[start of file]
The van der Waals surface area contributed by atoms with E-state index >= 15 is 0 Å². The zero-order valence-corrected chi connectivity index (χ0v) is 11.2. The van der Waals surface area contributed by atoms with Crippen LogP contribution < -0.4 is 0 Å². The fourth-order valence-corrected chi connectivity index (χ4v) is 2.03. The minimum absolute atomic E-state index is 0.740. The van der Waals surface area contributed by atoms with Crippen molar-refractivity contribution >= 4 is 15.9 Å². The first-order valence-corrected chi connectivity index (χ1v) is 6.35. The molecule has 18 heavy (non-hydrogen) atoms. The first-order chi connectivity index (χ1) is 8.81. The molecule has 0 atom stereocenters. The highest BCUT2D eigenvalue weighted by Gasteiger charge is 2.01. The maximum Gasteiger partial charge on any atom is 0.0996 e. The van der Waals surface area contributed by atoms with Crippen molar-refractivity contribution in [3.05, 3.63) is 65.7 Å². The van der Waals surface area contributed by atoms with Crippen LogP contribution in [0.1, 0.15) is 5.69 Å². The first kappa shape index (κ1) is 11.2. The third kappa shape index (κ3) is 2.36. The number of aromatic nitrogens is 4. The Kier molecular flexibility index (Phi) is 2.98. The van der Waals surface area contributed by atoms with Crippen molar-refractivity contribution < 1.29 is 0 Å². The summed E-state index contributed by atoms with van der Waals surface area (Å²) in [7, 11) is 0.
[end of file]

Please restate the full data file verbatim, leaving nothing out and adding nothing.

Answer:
The van der Waals surface area contributed by atoms with E-state index >= 15 is 0 Å². The zero-order valence-corrected chi connectivity index (χ0v) is 11.2. The van der Waals surface area contributed by atoms with Crippen LogP contribution < -0.4 is 0 Å². The fourth-order valence-corrected chi connectivity index (χ4v) is 2.03. The minimum absolute atomic E-state index is 0.740. The van der Waals surface area contributed by atoms with Crippen molar-refractivity contribution >= 4 is 15.9 Å². The first-order valence-corrected chi connectivity index (χ1v) is 6.35. The molecule has 18 heavy (non-hydrogen) atoms. The first-order chi connectivity index (χ1) is 8.81. The molecule has 0 atom stereocenters. The highest BCUT2D eigenvalue weighted by Gasteiger charge is 2.01. The maximum Gasteiger partial charge on any atom is 0.0996 e. The van der Waals surface area contributed by atoms with Crippen molar-refractivity contribution in [3.05, 3.63) is 65.7 Å². The van der Waals surface area contributed by atoms with Crippen LogP contribution in [0.1, 0.15) is 5.69 Å². The first kappa shape index (κ1) is 11.2. The third kappa shape index (κ3) is 2.36. The number of aromatic nitrogens is 4. The Kier molecular flexibility index (Phi) is 2.98. The van der Waals surface area contributed by atoms with Crippen molar-refractivity contribution < 1.29 is 0 Å². The summed E-state index contributed by atoms with van der Waals surface area (Å²) in [7, 11) is 0.